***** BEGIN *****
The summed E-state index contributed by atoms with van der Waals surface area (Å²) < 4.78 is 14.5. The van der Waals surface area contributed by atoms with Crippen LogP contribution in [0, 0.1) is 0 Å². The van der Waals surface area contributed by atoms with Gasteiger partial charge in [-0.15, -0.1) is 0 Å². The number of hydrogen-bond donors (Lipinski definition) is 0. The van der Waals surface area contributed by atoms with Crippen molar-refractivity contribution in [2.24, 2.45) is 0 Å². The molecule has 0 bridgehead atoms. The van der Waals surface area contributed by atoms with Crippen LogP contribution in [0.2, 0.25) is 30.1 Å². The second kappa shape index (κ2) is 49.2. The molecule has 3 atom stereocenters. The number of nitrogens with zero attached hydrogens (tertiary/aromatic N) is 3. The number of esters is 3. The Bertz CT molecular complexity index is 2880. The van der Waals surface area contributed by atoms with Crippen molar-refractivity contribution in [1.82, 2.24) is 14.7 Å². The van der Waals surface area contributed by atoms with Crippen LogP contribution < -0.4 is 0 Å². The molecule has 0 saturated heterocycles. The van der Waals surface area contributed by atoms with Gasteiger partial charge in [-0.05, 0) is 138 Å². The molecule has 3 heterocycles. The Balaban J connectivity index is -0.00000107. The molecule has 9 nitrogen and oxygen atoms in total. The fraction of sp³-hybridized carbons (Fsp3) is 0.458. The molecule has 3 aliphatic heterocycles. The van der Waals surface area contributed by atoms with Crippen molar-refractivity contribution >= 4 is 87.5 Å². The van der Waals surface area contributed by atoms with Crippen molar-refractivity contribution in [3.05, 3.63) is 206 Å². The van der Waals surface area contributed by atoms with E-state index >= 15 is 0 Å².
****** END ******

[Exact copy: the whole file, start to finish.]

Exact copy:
The summed E-state index contributed by atoms with van der Waals surface area (Å²) < 4.78 is 14.5. The van der Waals surface area contributed by atoms with Crippen LogP contribution in [0, 0.1) is 0 Å². The van der Waals surface area contributed by atoms with Gasteiger partial charge in [-0.15, -0.1) is 0 Å². The number of hydrogen-bond donors (Lipinski definition) is 0. The van der Waals surface area contributed by atoms with Crippen molar-refractivity contribution in [2.24, 2.45) is 0 Å². The molecule has 0 bridgehead atoms. The van der Waals surface area contributed by atoms with Crippen LogP contribution in [0.2, 0.25) is 30.1 Å². The second kappa shape index (κ2) is 49.2. The molecule has 3 atom stereocenters. The number of nitrogens with zero attached hydrogens (tertiary/aromatic N) is 3. The number of esters is 3. The Bertz CT molecular complexity index is 2880. The van der Waals surface area contributed by atoms with Crippen molar-refractivity contribution in [1.82, 2.24) is 14.7 Å². The van der Waals surface area contributed by atoms with Crippen LogP contribution < -0.4 is 0 Å². The molecule has 0 saturated heterocycles. The van der Waals surface area contributed by atoms with Gasteiger partial charge in [-0.05, 0) is 138 Å². The molecule has 3 heterocycles. The Balaban J connectivity index is -0.00000107. The molecule has 9 nitrogen and oxygen atoms in total. The fraction of sp³-hybridized carbons (Fsp3) is 0.458. The molecule has 3 aliphatic heterocycles. The van der Waals surface area contributed by atoms with Crippen molar-refractivity contribution >= 4 is 87.5 Å². The van der Waals surface area contributed by atoms with Crippen molar-refractivity contribution in [3.05, 3.63) is 206 Å². The van der Waals surface area contributed by atoms with E-state index >= 15 is 0 Å².